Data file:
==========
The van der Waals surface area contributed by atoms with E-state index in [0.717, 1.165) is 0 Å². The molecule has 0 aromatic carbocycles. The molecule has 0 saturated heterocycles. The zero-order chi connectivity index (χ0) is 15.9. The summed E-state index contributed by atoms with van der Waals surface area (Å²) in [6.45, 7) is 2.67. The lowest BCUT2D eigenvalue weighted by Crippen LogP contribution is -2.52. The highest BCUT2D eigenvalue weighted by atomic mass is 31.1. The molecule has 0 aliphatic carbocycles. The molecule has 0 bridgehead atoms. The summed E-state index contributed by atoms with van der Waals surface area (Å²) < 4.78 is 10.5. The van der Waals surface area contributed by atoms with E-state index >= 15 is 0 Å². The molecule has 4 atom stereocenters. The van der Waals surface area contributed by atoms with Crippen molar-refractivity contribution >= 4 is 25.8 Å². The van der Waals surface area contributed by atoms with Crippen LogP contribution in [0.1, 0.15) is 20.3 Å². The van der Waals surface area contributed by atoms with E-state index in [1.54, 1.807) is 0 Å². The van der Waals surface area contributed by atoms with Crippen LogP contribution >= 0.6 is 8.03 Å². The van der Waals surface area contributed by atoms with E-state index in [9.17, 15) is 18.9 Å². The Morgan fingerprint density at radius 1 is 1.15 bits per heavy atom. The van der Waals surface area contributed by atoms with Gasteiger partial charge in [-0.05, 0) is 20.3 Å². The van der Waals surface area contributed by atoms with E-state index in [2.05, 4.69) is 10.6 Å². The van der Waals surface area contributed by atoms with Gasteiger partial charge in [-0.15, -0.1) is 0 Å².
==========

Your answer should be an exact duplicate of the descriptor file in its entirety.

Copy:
The van der Waals surface area contributed by atoms with E-state index in [0.717, 1.165) is 0 Å². The molecule has 0 aromatic carbocycles. The molecule has 0 saturated heterocycles. The zero-order chi connectivity index (χ0) is 15.9. The summed E-state index contributed by atoms with van der Waals surface area (Å²) in [6.45, 7) is 2.67. The lowest BCUT2D eigenvalue weighted by Crippen LogP contribution is -2.52. The highest BCUT2D eigenvalue weighted by atomic mass is 31.1. The molecule has 0 aliphatic carbocycles. The molecule has 0 bridgehead atoms. The summed E-state index contributed by atoms with van der Waals surface area (Å²) < 4.78 is 10.5. The van der Waals surface area contributed by atoms with E-state index >= 15 is 0 Å². The molecule has 4 atom stereocenters. The van der Waals surface area contributed by atoms with Crippen molar-refractivity contribution >= 4 is 25.8 Å². The van der Waals surface area contributed by atoms with Crippen LogP contribution in [0.1, 0.15) is 20.3 Å². The van der Waals surface area contributed by atoms with E-state index in [1.54, 1.807) is 0 Å². The van der Waals surface area contributed by atoms with Crippen LogP contribution >= 0.6 is 8.03 Å². The van der Waals surface area contributed by atoms with E-state index in [9.17, 15) is 18.9 Å². The Morgan fingerprint density at radius 1 is 1.15 bits per heavy atom. The van der Waals surface area contributed by atoms with Gasteiger partial charge in [-0.05, 0) is 20.3 Å². The van der Waals surface area contributed by atoms with E-state index in [2.05, 4.69) is 10.6 Å². The van der Waals surface area contributed by atoms with Gasteiger partial charge in [-0.15, -0.1) is 0 Å².